In the clinical setting, the ophthalmic examination room is limited, and ophthalmol- ogists are quite close to the patients whenever they see the patients. An experimental simulation study revealed that simulated coughing spread droplets throughout the entire examination room. Respiratory droplets were reduced with masking, but were still ob- served on the slit lamp joystick and the slit lamp shields [97,98]. Based on the surface area of the slit lamp, it was found that about half of the area was contaminated by the patient’s exhaled air [99]. Since SARS-CoV-2 RNA in tears and conjunctival secretions of COVID-19 patients was detected [45,47], careful attention should be paid to the spread of viruses via ophthalmic instruments, towels, doorknobs, etc., because large amounts of the virus could be contained in eye discharges and tears during viral infection [100].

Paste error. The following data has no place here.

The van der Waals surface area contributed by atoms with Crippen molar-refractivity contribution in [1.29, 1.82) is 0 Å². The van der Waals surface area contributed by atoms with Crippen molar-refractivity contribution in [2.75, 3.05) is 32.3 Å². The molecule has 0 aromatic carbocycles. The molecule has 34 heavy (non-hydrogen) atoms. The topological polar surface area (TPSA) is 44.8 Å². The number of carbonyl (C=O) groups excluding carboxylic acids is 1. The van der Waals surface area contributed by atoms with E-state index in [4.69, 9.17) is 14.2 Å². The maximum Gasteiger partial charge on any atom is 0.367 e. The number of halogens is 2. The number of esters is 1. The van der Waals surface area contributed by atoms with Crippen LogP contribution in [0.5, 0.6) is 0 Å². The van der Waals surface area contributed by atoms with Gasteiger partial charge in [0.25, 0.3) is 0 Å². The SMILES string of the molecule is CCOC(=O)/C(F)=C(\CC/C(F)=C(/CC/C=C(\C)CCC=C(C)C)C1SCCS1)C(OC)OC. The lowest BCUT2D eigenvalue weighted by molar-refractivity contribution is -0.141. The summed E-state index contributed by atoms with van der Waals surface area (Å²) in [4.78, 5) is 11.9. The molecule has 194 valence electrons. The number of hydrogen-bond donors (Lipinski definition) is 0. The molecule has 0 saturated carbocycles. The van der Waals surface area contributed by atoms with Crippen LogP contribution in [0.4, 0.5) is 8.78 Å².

In the beginning of the pandemic, corneal transplant surgeries were greatly affected due to a large shortage of donor corneas [101]. In Europe, donor corneas decreased by 38%, 68% and 41%, respectively, during March–May 2020 compared with those in last 2 years [101]. In India, eight out of the 20 eye banks did not collect corneal tissue from April to June 2020, and the number of transplants dropped by two-thirds [102]. In addition, more than half of the surgeons decided not to perform oculoplastic surgeries in consideration of the COVID-19 pandemic, and about 1/4 of the surgeons performed only emergency surgery [103]. Delays in vitreous injections for the treatment of retinal diseases also occurred, with a delay of more than two months and the need for three or more injections in the past being significant poor prognostic factors for visual outcome in diabetic macular edema patients and macular degeneration [104,105]. It has been pointed out that cataract surgeries may also be discontinued or postponed during a pandemic and that this may lead to long-term retention of patients [106], and we need to consider measures to move healthcare appropriately even during a coronavirus pandemic.